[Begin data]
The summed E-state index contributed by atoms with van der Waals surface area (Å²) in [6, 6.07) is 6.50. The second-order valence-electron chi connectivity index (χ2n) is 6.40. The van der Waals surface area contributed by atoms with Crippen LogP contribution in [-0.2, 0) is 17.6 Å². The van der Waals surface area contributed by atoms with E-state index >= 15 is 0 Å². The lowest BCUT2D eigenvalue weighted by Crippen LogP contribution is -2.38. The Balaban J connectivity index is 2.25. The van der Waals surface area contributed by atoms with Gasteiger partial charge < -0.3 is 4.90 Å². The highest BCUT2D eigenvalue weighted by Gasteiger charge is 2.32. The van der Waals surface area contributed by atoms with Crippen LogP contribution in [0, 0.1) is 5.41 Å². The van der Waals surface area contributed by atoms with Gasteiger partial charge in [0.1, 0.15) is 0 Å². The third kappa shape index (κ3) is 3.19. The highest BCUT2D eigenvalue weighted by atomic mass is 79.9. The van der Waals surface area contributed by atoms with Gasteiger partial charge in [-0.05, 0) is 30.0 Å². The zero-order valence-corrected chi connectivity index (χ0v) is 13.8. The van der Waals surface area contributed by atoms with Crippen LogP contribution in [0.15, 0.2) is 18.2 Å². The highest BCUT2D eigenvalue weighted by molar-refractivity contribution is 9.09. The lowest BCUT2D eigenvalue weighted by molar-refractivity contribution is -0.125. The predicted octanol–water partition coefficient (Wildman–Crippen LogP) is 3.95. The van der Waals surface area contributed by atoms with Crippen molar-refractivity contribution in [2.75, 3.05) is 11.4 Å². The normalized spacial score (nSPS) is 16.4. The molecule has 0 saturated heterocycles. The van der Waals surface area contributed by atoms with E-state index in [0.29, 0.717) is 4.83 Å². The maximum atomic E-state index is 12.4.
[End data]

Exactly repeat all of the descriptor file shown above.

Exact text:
The summed E-state index contributed by atoms with van der Waals surface area (Å²) in [6, 6.07) is 6.50. The second-order valence-electron chi connectivity index (χ2n) is 6.40. The van der Waals surface area contributed by atoms with Crippen LogP contribution in [-0.2, 0) is 17.6 Å². The van der Waals surface area contributed by atoms with E-state index >= 15 is 0 Å². The lowest BCUT2D eigenvalue weighted by Crippen LogP contribution is -2.38. The Balaban J connectivity index is 2.25. The van der Waals surface area contributed by atoms with Gasteiger partial charge < -0.3 is 4.90 Å². The highest BCUT2D eigenvalue weighted by Gasteiger charge is 2.32. The van der Waals surface area contributed by atoms with Crippen LogP contribution in [0, 0.1) is 5.41 Å². The van der Waals surface area contributed by atoms with Gasteiger partial charge in [0.1, 0.15) is 0 Å². The third kappa shape index (κ3) is 3.19. The highest BCUT2D eigenvalue weighted by atomic mass is 79.9. The van der Waals surface area contributed by atoms with Gasteiger partial charge in [-0.05, 0) is 30.0 Å². The zero-order valence-corrected chi connectivity index (χ0v) is 13.8. The van der Waals surface area contributed by atoms with Crippen LogP contribution in [0.15, 0.2) is 18.2 Å². The highest BCUT2D eigenvalue weighted by molar-refractivity contribution is 9.09. The lowest BCUT2D eigenvalue weighted by molar-refractivity contribution is -0.125. The predicted octanol–water partition coefficient (Wildman–Crippen LogP) is 3.95. The van der Waals surface area contributed by atoms with Crippen molar-refractivity contribution in [2.75, 3.05) is 11.4 Å². The normalized spacial score (nSPS) is 16.4. The molecule has 0 saturated heterocycles. The van der Waals surface area contributed by atoms with E-state index in [0.29, 0.717) is 4.83 Å². The maximum atomic E-state index is 12.4.